Appellant was convicted of aggravated assault and sentenced to ten years. This appeal follows the denial of a motion for a new trial.
1. Appellant asserts that the court erred in denying a motion for a mistrial made when the district attorney referred to appellant as a "criminal defendant."
On objection, the trial judge instructed the jury: "This Defendant is not a criminal. This Defendant is presumed to be innocent until he is proved guilty, and you will disregard and wipe out of your mind any implication that he stands at this time before you as a criminal in any way. He is an innocent man before you today, and he remains such until he is proved guilty to your satisfaction."
The trial judge's instruction was more than sufficient to remove any improper impression from the minds of the jurors. "[W]hen, as here, the improper remark is cured by timely corrective action calculated to preserve the defendant's right to a fair trial, then we cannot say that the court abused its discretion in refusing to grant a mistrial. Code Ann. 81-1009. [Cits.]" Benefield v. State, 140 Ga. App. 727 (3) (232 SE2d 89)
2. Appellant, citing Bacon v. State, 209 Ga. 261 (71 SE2d 615)
, urges that the trial court erred in allowing evidence of an unrelated crime to be presented to the jury, and thereby impermissibly placed appellant's character in evidence. This argument must fail.
At the trial testimony was allowed, over objection, that appellant did not possess a license to carry a pistol at the time he shot the victim. Appellant is correct that the offense of carrying a pistol without a license and aggravated assault by shooting are separate and distinct offenses. Thomas v. State, 128 Ga. App. 538 (2) (197 SE2d 452)
. Appellant is not correct, however, in his contention that Bacon would require reversal. "While it is true that the prosecutor may not introduce matters that place the defendant's character in issue by showing that he has committed another, wholly independent crime, there is an exception where 'evidence of other criminal transactions is a part of the res gestae or tends to show motive, or to show a course of conduct pointing toward and leading to the crime . . .' [Cits.]" Lindsey v. State, 234 Ga. 874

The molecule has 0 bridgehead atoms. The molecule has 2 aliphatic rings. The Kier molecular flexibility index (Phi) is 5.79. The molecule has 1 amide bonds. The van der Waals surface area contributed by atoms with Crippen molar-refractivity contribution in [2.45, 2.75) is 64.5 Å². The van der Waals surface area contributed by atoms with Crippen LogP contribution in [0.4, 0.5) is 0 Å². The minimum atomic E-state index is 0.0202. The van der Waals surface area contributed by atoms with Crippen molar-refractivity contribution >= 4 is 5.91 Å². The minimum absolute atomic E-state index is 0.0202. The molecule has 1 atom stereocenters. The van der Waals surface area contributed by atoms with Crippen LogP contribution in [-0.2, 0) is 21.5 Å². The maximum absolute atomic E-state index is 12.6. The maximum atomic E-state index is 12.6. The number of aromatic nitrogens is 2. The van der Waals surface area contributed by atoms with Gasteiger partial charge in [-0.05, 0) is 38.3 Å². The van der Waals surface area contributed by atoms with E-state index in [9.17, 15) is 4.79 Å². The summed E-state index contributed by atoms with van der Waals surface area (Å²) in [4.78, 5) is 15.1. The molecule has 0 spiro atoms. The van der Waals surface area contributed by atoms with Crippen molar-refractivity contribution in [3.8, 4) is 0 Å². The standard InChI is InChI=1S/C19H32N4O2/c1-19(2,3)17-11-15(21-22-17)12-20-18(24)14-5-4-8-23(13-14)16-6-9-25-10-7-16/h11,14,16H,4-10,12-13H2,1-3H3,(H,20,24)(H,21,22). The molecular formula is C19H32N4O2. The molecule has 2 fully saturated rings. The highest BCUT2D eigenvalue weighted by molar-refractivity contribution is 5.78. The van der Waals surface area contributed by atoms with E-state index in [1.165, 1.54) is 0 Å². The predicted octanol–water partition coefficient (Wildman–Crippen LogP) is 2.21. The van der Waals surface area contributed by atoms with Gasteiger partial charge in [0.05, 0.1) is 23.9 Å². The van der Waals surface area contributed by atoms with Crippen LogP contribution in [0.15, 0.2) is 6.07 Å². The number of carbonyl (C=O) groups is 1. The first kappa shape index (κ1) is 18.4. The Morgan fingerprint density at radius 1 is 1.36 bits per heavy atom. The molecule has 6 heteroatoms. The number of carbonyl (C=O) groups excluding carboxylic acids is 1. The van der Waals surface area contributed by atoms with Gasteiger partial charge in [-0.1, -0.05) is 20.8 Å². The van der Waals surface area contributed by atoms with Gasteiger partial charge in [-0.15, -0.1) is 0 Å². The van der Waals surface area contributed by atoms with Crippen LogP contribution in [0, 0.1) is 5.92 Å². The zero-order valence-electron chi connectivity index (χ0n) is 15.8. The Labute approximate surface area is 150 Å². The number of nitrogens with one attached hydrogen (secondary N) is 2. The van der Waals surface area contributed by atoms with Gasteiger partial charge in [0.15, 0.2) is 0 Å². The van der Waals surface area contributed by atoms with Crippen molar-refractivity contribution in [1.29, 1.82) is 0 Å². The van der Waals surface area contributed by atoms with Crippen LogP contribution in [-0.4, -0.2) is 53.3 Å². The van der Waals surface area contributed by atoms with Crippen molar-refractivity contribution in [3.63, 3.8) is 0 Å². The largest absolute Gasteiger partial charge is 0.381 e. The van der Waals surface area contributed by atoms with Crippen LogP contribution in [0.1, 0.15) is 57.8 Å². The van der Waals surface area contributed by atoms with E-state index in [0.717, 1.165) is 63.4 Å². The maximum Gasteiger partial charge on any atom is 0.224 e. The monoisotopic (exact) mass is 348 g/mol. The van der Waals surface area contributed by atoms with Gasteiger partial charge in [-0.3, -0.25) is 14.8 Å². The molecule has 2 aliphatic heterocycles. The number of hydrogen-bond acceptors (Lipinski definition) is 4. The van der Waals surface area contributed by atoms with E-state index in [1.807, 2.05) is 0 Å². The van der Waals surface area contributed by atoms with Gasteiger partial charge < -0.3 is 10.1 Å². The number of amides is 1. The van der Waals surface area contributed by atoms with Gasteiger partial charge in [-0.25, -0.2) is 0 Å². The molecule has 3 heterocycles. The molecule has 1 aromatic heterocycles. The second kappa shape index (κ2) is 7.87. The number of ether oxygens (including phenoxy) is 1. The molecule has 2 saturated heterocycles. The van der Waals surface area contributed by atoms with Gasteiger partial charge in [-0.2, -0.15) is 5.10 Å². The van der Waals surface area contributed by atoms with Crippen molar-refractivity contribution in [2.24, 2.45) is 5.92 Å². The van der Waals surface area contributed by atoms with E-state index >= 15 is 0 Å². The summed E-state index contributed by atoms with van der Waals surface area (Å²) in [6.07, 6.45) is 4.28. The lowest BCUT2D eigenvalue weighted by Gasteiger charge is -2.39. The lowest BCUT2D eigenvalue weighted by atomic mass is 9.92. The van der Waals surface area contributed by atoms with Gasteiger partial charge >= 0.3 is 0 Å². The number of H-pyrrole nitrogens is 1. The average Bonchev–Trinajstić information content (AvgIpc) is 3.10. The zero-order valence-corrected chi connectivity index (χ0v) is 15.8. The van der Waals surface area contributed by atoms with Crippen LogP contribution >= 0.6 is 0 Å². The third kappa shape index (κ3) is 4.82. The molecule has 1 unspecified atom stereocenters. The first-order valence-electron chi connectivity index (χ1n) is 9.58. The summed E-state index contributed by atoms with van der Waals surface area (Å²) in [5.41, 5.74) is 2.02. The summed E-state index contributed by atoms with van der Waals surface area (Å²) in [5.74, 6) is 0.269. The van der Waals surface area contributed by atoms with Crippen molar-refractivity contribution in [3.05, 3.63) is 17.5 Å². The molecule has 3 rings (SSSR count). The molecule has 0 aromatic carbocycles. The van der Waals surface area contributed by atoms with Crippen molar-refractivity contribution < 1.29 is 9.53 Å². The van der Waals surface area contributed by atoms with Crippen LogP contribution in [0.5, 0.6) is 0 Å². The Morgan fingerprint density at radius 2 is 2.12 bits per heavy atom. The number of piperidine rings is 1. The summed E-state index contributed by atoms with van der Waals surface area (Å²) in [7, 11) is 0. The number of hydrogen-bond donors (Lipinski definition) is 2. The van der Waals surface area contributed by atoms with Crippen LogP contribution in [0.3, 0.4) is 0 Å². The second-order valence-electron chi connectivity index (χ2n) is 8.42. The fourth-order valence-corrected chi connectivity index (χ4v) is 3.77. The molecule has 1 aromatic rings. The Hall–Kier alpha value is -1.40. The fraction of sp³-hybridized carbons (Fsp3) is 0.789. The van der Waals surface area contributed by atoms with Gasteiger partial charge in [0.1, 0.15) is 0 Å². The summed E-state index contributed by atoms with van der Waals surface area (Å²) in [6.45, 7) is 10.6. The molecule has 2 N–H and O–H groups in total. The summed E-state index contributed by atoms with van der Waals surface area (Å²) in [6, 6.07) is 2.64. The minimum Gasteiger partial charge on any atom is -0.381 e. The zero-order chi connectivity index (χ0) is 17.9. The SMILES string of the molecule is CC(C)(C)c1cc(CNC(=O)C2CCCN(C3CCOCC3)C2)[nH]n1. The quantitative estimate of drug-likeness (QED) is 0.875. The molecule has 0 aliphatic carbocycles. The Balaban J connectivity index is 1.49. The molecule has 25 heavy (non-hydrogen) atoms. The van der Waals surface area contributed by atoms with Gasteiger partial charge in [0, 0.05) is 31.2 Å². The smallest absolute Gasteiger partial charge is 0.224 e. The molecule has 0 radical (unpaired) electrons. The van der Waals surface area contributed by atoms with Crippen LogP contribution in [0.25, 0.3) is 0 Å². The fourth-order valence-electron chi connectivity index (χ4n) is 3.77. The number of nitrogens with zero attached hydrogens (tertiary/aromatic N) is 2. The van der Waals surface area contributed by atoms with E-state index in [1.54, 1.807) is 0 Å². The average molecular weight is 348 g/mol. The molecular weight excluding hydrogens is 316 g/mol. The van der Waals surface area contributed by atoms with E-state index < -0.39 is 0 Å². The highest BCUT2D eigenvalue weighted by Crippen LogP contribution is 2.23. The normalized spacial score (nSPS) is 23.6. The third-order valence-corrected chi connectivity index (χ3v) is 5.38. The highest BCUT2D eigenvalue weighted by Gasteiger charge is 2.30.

, 876 (218 SE2d 585
). The offense of carrying a pistol without a license in the case at bar was part of the transaction in which the victim was shot. See Thomas, supra, at 541. The enumeration is "therefore without merit as all the testimony related to the same transaction or occurrence." Lindsey, supra, p. 876; see also Cauley v. State, 137 Ga. App. 814 (3) (224 SE2d 794)
3. Appellant asserts that the court erred in charging the jury on mutual combat because there was no evidence of mutual combat. This enumeration is unavailing. There was evidence that appellant and his victim were angry at each other and were arguing and swearing. Appellant testified that his victim had threatened him, lunged toward him and was about to draw a weapon. Appellant responded to this by drawing a pistol and shooting his victim. There was sufficient evidence to authorize a charge on mutual combat. Pollard v. State, 124 Ga. 100 (52 SE 319).
4. Appellant contends that the trial court erred in refusing his request to charge on simple battery. There was no error here. Powell v. State, 140 Ga. App. 36 (230 SE2d 90)
5. Appellant claims that the court erred in not permitting appellant to testify as to an allegedly contradictory statement made by the victim at a preliminary hearing. Appellant was informed that he had a right to recall his accuser, lay a proper foundation in accordance with Code Ann. 38-1803, and then introduce contradictory statements if appropriate. Appellant declined to do this. Since a proper foundation had not been laid, it was not error to exclude the testimony. Estill v. C. & S. Bank, 153 Ga. 618 (7) (113 SE 552); Guaranty Life Ins. Co. v. Johnson, 60 Ga. App. 292 (4) (3 SE2d 773).
Harry N. Gordon, District Attorney, B. Thomas Cook, Jr., Assistant District Attorney, for appellee.